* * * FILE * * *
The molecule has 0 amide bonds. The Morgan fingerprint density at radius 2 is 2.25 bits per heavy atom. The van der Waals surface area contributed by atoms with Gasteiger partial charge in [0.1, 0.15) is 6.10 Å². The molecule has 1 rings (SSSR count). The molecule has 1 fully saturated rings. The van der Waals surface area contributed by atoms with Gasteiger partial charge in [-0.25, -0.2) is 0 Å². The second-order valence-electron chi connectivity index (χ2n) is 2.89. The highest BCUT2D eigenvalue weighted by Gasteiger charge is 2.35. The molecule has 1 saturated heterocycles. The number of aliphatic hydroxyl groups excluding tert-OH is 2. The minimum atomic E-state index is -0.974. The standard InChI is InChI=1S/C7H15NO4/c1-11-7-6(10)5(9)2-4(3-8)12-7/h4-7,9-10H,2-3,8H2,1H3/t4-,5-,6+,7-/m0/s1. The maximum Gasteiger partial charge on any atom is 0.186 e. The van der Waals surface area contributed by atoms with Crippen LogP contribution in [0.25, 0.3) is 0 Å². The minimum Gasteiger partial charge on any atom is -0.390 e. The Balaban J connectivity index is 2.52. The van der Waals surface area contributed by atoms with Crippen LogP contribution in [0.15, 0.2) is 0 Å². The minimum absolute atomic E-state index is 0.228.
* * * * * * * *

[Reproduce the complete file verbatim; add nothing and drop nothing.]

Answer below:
The molecule has 0 amide bonds. The Morgan fingerprint density at radius 2 is 2.25 bits per heavy atom. The van der Waals surface area contributed by atoms with Gasteiger partial charge in [0.1, 0.15) is 6.10 Å². The molecule has 1 rings (SSSR count). The molecule has 1 fully saturated rings. The van der Waals surface area contributed by atoms with Gasteiger partial charge in [-0.25, -0.2) is 0 Å². The second-order valence-electron chi connectivity index (χ2n) is 2.89. The highest BCUT2D eigenvalue weighted by Gasteiger charge is 2.35. The molecule has 1 saturated heterocycles. The number of aliphatic hydroxyl groups excluding tert-OH is 2. The minimum atomic E-state index is -0.974. The standard InChI is InChI=1S/C7H15NO4/c1-11-7-6(10)5(9)2-4(3-8)12-7/h4-7,9-10H,2-3,8H2,1H3/t4-,5-,6+,7-/m0/s1. The maximum Gasteiger partial charge on any atom is 0.186 e. The van der Waals surface area contributed by atoms with Crippen LogP contribution in [0.25, 0.3) is 0 Å². The minimum Gasteiger partial charge on any atom is -0.390 e. The Balaban J connectivity index is 2.52. The van der Waals surface area contributed by atoms with Crippen LogP contribution in [0.15, 0.2) is 0 Å². The minimum absolute atomic E-state index is 0.228.